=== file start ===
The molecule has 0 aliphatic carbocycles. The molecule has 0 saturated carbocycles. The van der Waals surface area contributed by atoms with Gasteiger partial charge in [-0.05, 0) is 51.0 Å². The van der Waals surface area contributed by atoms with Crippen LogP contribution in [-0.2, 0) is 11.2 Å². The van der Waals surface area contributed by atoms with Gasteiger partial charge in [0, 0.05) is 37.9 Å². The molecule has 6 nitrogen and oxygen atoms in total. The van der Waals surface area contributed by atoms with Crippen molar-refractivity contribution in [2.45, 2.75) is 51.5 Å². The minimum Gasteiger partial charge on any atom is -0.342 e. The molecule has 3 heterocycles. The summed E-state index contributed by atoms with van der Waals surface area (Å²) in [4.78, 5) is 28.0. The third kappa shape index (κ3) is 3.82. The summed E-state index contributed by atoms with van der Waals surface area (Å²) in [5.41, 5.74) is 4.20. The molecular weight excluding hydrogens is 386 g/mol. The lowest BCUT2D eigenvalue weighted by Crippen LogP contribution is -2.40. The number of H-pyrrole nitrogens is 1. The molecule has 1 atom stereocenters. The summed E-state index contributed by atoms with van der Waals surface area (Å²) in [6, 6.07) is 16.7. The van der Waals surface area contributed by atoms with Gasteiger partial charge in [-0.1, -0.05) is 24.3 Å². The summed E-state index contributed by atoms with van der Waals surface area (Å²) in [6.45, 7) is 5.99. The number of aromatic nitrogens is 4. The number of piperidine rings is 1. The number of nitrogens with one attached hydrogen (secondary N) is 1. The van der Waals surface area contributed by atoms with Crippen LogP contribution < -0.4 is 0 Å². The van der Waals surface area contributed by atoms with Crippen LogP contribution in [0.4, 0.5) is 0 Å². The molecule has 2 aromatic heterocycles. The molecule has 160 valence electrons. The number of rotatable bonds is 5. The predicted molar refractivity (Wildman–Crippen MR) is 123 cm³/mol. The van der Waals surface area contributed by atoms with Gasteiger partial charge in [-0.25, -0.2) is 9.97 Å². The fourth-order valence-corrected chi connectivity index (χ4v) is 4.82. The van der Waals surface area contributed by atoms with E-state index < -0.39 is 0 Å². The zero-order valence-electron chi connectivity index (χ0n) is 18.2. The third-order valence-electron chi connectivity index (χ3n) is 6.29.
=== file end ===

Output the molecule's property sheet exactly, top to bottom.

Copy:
The molecule has 0 aliphatic carbocycles. The molecule has 0 saturated carbocycles. The van der Waals surface area contributed by atoms with Gasteiger partial charge in [-0.05, 0) is 51.0 Å². The van der Waals surface area contributed by atoms with Crippen LogP contribution in [-0.2, 0) is 11.2 Å². The van der Waals surface area contributed by atoms with Gasteiger partial charge in [0, 0.05) is 37.9 Å². The molecule has 6 nitrogen and oxygen atoms in total. The van der Waals surface area contributed by atoms with Crippen molar-refractivity contribution in [2.45, 2.75) is 51.5 Å². The minimum Gasteiger partial charge on any atom is -0.342 e. The molecule has 3 heterocycles. The summed E-state index contributed by atoms with van der Waals surface area (Å²) in [4.78, 5) is 28.0. The third kappa shape index (κ3) is 3.82. The summed E-state index contributed by atoms with van der Waals surface area (Å²) in [5.41, 5.74) is 4.20. The molecular weight excluding hydrogens is 386 g/mol. The lowest BCUT2D eigenvalue weighted by Crippen LogP contribution is -2.40. The number of H-pyrrole nitrogens is 1. The molecule has 1 atom stereocenters. The summed E-state index contributed by atoms with van der Waals surface area (Å²) in [6, 6.07) is 16.7. The van der Waals surface area contributed by atoms with Gasteiger partial charge in [-0.1, -0.05) is 24.3 Å². The summed E-state index contributed by atoms with van der Waals surface area (Å²) in [6.45, 7) is 5.99. The number of aromatic nitrogens is 4. The number of piperidine rings is 1. The number of nitrogens with one attached hydrogen (secondary N) is 1. The van der Waals surface area contributed by atoms with Crippen LogP contribution < -0.4 is 0 Å². The van der Waals surface area contributed by atoms with Crippen LogP contribution in [0.4, 0.5) is 0 Å². The molecule has 2 aromatic heterocycles. The molecule has 160 valence electrons. The number of rotatable bonds is 5. The predicted molar refractivity (Wildman–Crippen MR) is 123 cm³/mol. The van der Waals surface area contributed by atoms with Gasteiger partial charge in [-0.25, -0.2) is 9.97 Å². The fourth-order valence-corrected chi connectivity index (χ4v) is 4.82. The van der Waals surface area contributed by atoms with E-state index < -0.39 is 0 Å². The zero-order valence-electron chi connectivity index (χ0n) is 18.2. The third-order valence-electron chi connectivity index (χ3n) is 6.29.